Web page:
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8 Ways to Manage Your Mental Health as In-house Counsel

The pandemic has been rough, especially for lawyers who already face high levels of anxiety. With the emotional stress of long work hours coupled with being locked down for the past two months, mental health in the legal field is a waning commodity, much like hand sanitizer.

But the mental well-being of in-house counsel has been top-of-mind for ACC long before the COVID-19 pandemic struck. Thirty-three percent of lawyers have been diagnosed with a mental illness, ranging from anxiety to depression and bipolar disorder to schizophrenia. While these numbers are disquieting, there are ways in-house counsel can alleviate these symptoms.  

In honor of Mental Health Awareness month, we’ve compiled the top eight pieces of advice in-house counsel can use to manage their mental health during and after the pandemic. Keep in mind that these tips are not meant to replace therapy, but they can help make the obstacles you may be facing more surmountable.  

1. Make time for yourself 

Between your massive workload and never-ending to-do list at home, the last thing you have time for is yourself. But taking care of yourself is not selfish. You need to be at the top of your mental game to deliver consistently in all areas of your life. 

To avoid burnout, dedicate 10-15 minutes each day to doing something fun that recharges you, whether it’s gardening or learning new tricks on Photoshop. While it seems counterintuitive, taking a break from writing contracts — even if only for a few minutes — can help your productivity and well-being.  

2. Set boundaries  

Don’t let work seep into your personal life and drain you when you’re off the clock. If you admit that you have a hard time unplugging your laptop or not checking your emails after hours, talk to your boss and HR department. Discuss what time you plan to disconnect every day and when you’ll start working the next day. That way, you can relax at night and wake up with a more positive mindset.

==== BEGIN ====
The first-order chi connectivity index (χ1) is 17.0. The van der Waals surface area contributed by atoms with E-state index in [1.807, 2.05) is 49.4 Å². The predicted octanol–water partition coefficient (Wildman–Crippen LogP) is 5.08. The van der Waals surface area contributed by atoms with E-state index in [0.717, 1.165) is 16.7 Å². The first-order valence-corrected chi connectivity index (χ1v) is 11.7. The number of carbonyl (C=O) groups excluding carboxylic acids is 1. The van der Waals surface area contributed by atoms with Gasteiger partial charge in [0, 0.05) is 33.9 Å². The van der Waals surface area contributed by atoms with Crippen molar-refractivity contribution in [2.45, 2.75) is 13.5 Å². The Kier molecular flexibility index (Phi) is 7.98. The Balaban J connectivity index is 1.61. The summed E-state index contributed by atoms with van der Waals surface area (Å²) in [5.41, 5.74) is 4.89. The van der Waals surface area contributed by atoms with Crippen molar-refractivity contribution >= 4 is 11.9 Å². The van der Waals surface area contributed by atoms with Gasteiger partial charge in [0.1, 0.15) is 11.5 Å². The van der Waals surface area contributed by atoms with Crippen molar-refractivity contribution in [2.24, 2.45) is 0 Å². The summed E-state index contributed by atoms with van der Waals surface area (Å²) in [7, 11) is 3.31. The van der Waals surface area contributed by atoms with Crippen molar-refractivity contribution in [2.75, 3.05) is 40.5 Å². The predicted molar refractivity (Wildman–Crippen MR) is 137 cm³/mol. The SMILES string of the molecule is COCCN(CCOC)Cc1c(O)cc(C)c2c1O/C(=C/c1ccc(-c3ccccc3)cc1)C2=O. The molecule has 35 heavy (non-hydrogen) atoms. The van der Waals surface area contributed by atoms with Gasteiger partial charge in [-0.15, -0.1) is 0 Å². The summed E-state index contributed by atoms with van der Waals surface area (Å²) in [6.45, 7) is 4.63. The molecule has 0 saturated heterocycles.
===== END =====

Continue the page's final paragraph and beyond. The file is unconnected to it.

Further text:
3. Be mindful 

Whether it’s hearing incessant email alerts or multitasking while a colleague is talking, it’s easy to get distracted and overwhelmed at work. In fact, research has shown that multitasking reduces productivity by 40 percent. To save yourself time, try the beloved stress-reliever for lawyers: mindfulness. It teaches you how to tune out those distractions to observe what’s happening in the moment.  

Taking mindfulness a step further, meditation clears your thoughts while focusing on your breathing and your body’s response to anxiety. Is your jaw clenched? Are your brows furrowed? Are your shoulders tense? Noticing that you’re tensed and relaxing those muscles helps relieve your mind (and body) from unnecessary stress. 

If you’re hesitant, learn about the different meditation methods in addition to mindfulness, like focused or spiritual. Once you’ve found one that works best for you, test different meditation apps or video tutorials to soothe your worries.  

4. Stay active 

Mental and physical health often go hand in hand. To boost your mood, stay active even if you don’t have a gym membership or if your city’s still under lockdown. YouTube has countless equipment-free workout videos to keep you moving when you’re feeling stuck indoors, physically or metaphorically. Follow these wellness steps to turn this routine into a healthy habit.  

5. Be kind to yourself 

Law is a highly competitive field. Success earns kudos from your coworkers and praise from your boss. But what happens when you make a mistake? Ideally, you learn from the stumble and keep going. Perfectionists, however, often ruminate on their mistakes, unwilling to forgive and forget their own faults.  

Negative self-talk is untenable, as it perpetuates a downward spiral and thwarts any potential growth. To get yourself out of this hole, go easy on yourself. That doesn’t mean slack off, but don’t let perfectionism distract you from the learning opportunity at hand.